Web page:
"We've just had a monkey on our back down here running NASCAR this year," said Busch, who entered the night 28th in Sprint Cup points despite a victory earlier in the season at Martinsville. "That kind of motor failure symbolizes some of the struggles we've had."
It was all a stark contrast from earlier in the day, when the track was buzzing in the wake of Busch's strong finish at Indianapolis. Busch flew between the two cities by jet, and his helicopter touched down in the Charlotte infield about an hour before the scheduled start of the NASCAR race. Busch received a robust cheer from fans in the grandstands, and responded by tipping his cap. Then he proceeded to the driver introduction stage, where he was greeted by several military members as well as country music artist Brantley Gilbert, who had performed a concert earlier.
"I'm ecstatic. I'm very happy," he told the Performance Radio Network on the driver introduction stage before the race. "I had no idea we'd be able to finish that well."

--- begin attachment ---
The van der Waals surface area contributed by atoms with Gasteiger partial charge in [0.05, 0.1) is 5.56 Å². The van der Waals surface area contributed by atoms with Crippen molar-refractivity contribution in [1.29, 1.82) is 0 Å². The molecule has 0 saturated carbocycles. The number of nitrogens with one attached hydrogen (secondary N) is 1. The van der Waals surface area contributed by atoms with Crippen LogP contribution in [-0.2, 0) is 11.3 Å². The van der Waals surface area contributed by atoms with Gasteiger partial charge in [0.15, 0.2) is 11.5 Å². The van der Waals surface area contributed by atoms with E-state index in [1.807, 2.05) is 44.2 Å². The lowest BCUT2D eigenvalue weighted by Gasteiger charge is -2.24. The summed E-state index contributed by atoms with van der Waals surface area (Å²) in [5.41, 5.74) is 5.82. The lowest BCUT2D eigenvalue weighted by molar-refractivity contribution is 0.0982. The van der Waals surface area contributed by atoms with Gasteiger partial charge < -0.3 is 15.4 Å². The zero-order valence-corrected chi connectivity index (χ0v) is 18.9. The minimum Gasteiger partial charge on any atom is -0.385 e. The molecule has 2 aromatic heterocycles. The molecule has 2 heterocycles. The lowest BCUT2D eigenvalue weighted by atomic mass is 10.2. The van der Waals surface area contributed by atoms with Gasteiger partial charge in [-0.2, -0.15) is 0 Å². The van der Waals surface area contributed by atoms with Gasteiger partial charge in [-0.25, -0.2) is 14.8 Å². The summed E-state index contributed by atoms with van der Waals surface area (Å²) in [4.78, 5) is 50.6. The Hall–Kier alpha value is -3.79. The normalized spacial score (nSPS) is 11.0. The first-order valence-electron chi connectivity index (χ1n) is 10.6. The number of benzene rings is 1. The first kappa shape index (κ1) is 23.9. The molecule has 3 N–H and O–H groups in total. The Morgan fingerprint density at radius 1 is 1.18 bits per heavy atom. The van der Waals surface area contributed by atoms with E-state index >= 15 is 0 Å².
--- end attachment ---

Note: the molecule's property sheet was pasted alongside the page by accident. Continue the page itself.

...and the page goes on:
According to information provided by Busch's girlfriend Patricia Driscoll, the 2004 champion of NASCAR's top series was administered one and a half bags of saline intravenously on the flight from Indy to Charlotte. He also drank a hydration mixture that included electrolytes, sugar and beet juice, and ate a protein bar, a box of raisins and beef jerky. Busch took a 20-minute nap before the jet arrived in Charlotte, and then snacked on peanut butter and jelly squares on whole wheat bread before getting into his car.